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Why Dividends Beat Bonds in My Book

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How are you planning to fund your retirement?

"Save a big pile of money beforehand" is the answer I usually hear, especially from younger folks. And it's not a bad goal. But even if you're diligent about saving every month, it's something of a long shot, thanks to Mr. Market's occasional tendency to moodiness.

Fortunately, it's not too hard to save a decent amount before you leave work for the last time, and to do it with investments that will give you an income stream in later life. And my money is (literally) on the great benefits of dividend stocks, despite the concerns of some folks, like my colleague Dan Caplinger, who argues that dividend stocks are no replacement for bonds.

Why dividends should fund your retirement
It's no secret that dividend stocks have become popular with retirement investors in recent years. And with good reason: The best dividend stocks, those of blue-chip companies with a long history of raising their dividends every year, have advantages for retirement investors that few investments can match.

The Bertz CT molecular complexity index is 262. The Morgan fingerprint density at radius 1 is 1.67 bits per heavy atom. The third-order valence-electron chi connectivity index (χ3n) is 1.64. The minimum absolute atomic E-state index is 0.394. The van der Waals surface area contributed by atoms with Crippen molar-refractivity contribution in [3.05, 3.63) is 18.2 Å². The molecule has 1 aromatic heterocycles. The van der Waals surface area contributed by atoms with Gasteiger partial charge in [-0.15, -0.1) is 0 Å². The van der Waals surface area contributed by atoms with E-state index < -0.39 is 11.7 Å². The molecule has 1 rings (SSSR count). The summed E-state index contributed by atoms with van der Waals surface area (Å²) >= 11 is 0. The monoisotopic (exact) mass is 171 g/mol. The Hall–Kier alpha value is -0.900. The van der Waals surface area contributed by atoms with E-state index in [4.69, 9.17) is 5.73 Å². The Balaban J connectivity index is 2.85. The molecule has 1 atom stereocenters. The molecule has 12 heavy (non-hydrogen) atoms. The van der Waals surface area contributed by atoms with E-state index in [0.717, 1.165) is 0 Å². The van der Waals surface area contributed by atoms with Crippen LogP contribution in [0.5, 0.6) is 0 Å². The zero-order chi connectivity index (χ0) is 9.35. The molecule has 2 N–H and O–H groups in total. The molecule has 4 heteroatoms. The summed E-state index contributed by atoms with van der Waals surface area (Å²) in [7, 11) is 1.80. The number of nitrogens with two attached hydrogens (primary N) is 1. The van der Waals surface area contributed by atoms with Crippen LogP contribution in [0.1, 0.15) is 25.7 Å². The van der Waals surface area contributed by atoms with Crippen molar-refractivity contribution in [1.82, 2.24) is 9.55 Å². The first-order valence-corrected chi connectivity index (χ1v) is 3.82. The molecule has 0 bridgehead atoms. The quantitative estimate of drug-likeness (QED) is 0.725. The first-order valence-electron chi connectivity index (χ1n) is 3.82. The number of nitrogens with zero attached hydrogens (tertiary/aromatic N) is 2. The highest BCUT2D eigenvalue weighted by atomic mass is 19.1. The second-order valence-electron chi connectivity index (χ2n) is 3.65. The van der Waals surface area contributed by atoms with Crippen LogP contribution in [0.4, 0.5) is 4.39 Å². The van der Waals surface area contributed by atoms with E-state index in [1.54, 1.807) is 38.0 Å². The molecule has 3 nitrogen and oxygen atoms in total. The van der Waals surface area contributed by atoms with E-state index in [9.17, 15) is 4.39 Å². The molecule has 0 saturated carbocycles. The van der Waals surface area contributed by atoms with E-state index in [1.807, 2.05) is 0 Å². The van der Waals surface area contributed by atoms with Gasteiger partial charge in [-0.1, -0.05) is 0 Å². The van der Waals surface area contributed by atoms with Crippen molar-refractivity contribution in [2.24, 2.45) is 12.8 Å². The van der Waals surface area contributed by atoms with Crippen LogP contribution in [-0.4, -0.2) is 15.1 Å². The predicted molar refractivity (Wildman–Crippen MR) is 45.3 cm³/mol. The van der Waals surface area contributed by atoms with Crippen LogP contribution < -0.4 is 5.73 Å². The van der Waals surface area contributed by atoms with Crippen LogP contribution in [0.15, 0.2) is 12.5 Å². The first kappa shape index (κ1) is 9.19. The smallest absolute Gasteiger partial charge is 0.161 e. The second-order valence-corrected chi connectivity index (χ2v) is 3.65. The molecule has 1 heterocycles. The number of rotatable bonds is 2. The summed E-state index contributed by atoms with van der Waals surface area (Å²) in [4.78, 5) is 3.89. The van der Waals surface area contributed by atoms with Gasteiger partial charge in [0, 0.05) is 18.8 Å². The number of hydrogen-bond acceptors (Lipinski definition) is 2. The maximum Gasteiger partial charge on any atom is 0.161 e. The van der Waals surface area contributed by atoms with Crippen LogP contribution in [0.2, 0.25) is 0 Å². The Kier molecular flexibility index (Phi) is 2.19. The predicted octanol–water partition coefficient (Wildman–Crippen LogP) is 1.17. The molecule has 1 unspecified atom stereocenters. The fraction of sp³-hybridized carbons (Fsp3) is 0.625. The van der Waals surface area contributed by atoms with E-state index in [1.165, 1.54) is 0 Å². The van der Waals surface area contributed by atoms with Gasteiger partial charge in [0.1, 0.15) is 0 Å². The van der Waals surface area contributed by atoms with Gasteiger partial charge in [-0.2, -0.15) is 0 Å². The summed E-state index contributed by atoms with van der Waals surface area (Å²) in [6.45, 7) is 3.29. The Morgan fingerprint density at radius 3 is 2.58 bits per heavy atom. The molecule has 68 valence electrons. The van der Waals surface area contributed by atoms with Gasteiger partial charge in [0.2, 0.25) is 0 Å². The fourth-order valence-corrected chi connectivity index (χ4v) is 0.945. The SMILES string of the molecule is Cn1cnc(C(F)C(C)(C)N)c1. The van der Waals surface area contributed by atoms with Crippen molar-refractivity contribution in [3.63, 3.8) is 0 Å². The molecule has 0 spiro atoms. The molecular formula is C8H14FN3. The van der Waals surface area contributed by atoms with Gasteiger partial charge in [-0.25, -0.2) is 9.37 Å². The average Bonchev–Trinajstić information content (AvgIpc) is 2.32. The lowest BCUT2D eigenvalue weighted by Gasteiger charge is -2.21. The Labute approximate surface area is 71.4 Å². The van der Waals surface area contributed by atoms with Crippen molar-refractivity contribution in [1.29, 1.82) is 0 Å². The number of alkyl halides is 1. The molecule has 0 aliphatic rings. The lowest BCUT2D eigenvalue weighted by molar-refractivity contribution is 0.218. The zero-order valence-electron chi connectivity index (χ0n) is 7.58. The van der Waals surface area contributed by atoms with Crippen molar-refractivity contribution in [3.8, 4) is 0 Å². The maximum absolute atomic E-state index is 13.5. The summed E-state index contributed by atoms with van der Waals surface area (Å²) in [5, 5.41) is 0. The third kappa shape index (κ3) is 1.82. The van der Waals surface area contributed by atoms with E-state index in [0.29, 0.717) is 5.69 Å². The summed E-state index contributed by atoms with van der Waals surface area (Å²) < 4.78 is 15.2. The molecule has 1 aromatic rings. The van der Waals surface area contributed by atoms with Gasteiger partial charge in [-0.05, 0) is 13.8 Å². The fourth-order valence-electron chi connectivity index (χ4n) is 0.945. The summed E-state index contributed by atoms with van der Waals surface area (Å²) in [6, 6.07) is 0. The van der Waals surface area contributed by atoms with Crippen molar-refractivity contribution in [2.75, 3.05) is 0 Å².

The biggest advantage is that the dividends can be reinvested for extra growth -- a particularly powerful technique to use in a tax-advantaged account like an IRA -- or taken as income once you're in retirement.

That added growth can be a big deal. One of the other key benefits of dividend stocks -- that they're less volatile than growth stocks, and thus less likely to take big losses when the market takes a swan dive -- comes with an implicit downside: Their prices probably won't go up as much during roaring bull periods. But reinvested dividends can help make up the difference.

For instance, take a look at Southern Company (NYSE: SO  ) , a very well-managed electric power provider. Southern's stock has done better than many utilities', but it's no moon rocket. If you'd bought it 10 years ago, you'd be up about 66% now. That's not too shabby, but it pales in comparison to the 167% return you'd have if you had reinvested the dividends.

That return puts it in a different league, a league with other great dividend stocks, like pharma giant Johnson & Johnson (NYSE: JNJ  ) , which could be about to raise its dividend for the 50th consecutive year. Or 3M (NYSE: MMM  ) , the famous Scotch Tape and Post-It king, which is really a well-diversified industrial giant that has raised dividends for 53 years running. Or Philip Morris International (NYSE: PM  ) , a big-dividend (3.5% yield) tobacco giant that operates only outside of the U.S. and thus isn't exposed to the regulatory risks facing Big Tobacco here.

But about those bonds
In the new issue of the Fool's Rule Your Retirement newsletter, advisor Robert Brokamp argues, like Dan, that bonds have gotten a bad rap. Bonds, he argues, aren't nearly as vulnerable to Mr. Market's mood swings, can help lower the risk level of your overall portfolio, and the income they provide can help your portfolio grow -- and provide for your expenses after you retire. And unlike dividends, a bond's yield won't be cut if the company hits a rough patch.